State Again Seeks to Sell Express Lanes to Highest Bidder

Capital News Service

Criticized in the past as a program that favors the affluent population and often referred to as Lexus Lanes

WASHINGTON - A loosening of federal regulations could make it easier for Maryland to realize its statewide network of express toll lanes, Transportation Secretary Robert Flanagan told the U.S. Department of Transportation Wednesday.

"We only have a limited right of way," said Flanagan to the National Surface Transportation Policy and Revenue Study Commission in Washington, D.C., stressing that the best way to deal with congested highways is not to build more roads but to create variably priced toll lanes on existing roads.

Such lanes would give drivers the option of paying more to use a fast-moving lane when traffic is heavy, but they cannot be built in areas where the federal government requires Maryland to operate high-occupancy vehicle lanes, the secretary said.

The state will try to work around federal HOV regulations, which were put in place to reduce congestion and improve air quality by encouraging people to carpool, but "flexibility in federal regulations" would be a help, Flanagan said.

Maryland will charge all vehicles using the express lanes, unlike Virginia, which plans to operate similar variably priced toll lanes without charging carpoolers.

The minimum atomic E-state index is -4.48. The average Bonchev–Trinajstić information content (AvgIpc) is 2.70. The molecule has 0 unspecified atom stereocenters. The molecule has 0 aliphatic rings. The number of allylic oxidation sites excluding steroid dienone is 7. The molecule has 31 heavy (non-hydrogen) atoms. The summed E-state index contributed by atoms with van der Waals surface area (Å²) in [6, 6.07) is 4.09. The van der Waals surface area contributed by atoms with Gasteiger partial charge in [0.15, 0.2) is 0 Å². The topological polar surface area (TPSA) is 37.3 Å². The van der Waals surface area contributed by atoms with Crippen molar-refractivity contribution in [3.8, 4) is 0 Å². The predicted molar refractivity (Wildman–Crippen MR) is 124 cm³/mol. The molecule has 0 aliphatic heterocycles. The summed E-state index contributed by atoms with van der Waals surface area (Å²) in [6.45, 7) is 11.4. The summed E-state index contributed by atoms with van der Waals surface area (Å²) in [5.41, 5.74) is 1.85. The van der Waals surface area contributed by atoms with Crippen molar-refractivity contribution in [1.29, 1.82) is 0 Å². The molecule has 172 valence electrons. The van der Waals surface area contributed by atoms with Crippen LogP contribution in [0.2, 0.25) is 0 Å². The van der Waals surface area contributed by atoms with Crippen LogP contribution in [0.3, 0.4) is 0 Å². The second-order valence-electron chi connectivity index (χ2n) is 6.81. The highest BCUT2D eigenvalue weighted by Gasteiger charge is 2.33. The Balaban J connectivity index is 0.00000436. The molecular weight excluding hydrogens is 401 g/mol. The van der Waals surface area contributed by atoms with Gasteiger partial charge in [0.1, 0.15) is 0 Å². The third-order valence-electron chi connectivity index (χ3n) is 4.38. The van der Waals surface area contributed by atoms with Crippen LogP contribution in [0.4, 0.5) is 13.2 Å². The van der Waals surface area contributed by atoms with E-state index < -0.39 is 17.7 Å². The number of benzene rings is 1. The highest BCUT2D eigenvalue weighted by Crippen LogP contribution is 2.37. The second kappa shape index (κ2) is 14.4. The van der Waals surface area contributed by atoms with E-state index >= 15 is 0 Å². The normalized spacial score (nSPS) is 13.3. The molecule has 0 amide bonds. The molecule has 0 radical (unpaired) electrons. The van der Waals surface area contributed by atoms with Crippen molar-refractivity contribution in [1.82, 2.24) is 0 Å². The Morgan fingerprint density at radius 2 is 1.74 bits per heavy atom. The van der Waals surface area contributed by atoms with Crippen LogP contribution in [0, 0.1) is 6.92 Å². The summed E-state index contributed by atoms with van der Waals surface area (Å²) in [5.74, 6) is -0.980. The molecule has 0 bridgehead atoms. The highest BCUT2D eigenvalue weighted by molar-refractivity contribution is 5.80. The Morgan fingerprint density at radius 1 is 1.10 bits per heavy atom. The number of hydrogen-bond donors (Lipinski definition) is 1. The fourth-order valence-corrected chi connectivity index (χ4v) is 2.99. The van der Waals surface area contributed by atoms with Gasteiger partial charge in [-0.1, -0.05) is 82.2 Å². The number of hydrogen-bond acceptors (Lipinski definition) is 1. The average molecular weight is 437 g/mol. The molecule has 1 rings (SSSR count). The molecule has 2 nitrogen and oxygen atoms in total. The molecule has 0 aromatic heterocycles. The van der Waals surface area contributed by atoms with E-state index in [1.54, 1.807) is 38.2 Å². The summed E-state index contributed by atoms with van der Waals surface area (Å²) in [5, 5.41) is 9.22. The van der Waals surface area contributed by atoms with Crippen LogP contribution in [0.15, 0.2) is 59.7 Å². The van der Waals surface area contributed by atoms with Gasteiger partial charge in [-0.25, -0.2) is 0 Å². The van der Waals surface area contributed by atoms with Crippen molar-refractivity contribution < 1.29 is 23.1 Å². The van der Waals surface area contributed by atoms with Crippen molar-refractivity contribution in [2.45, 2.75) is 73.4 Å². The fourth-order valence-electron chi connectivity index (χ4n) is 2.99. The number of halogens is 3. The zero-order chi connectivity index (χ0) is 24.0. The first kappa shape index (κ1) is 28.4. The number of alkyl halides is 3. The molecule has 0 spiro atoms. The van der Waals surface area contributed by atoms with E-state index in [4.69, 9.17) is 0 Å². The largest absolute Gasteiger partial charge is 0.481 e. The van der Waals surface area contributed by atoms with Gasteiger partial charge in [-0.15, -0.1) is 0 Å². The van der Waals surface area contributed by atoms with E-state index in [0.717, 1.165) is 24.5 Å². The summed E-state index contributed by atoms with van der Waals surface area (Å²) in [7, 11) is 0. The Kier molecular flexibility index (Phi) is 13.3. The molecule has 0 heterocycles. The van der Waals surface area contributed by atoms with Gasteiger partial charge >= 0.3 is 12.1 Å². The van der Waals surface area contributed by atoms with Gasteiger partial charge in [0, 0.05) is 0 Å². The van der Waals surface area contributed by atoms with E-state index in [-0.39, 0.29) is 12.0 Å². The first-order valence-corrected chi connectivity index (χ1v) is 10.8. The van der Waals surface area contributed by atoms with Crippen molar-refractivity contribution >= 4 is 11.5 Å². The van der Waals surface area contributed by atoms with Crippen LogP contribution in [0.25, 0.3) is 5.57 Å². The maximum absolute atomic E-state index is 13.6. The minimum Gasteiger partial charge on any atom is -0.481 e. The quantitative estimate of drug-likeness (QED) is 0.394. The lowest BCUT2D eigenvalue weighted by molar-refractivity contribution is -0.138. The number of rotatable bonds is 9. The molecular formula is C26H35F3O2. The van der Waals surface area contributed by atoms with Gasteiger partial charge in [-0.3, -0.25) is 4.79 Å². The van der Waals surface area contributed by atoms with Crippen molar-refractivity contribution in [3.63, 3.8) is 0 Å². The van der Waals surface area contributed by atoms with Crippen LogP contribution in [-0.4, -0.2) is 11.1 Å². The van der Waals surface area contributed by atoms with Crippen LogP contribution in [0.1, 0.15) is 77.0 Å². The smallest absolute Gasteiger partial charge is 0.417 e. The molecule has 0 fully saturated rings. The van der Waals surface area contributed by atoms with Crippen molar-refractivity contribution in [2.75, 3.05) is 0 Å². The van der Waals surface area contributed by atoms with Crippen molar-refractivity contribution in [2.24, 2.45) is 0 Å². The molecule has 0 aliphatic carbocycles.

"We did that because we have only so much room," Flanagan said. "We cannot sufficiently separate the toll lanes from free lanes."

Criticized in the past as a program that favors the affluent population and often referred to as Lexus Lanes, Flanagan said the project will benefit all commuters.

"Our minimum goal is we do not want to prejudice people in the free lane," he said.

By giving buses access to the express lane, he said, the state will improve its public transit and help those who cannot afford to pay for the lanes reach their destination quickly.

In addition, the toll lanes will free up other lanes, making the commute more comfortable for all drivers, Flanagan said.

"Priced lanes are becoming increasingly accepted by the driving public," said Ken Orski, editor and publisher of "Innovation Briefs," publications that focus on transportation.

"The term Lexus Lanes . . . is really disappearing from usage," Orski said, calling Maryland's plan "a fresh approach to expanding highway capacity."

But Michael Replogle, transportation director of the nonprofit Environmental Defense Fund, warned that toll initiatives could create more pollution in the Washington region.

Flanagan added that public-private partnerships, which the state hopes will help finance variably priced tolls, "could be helpful but they're certainly not going to pay the bills." Nor will revenue from the toll suffice, he said.

Maryland has already begun construction on four express toll lanes on a 10-mile stretch of Interstate 95 north of Baltimore and plans to expand the idea to the Capital Beltway, Interstate 270 and the Baltimore Beltway.

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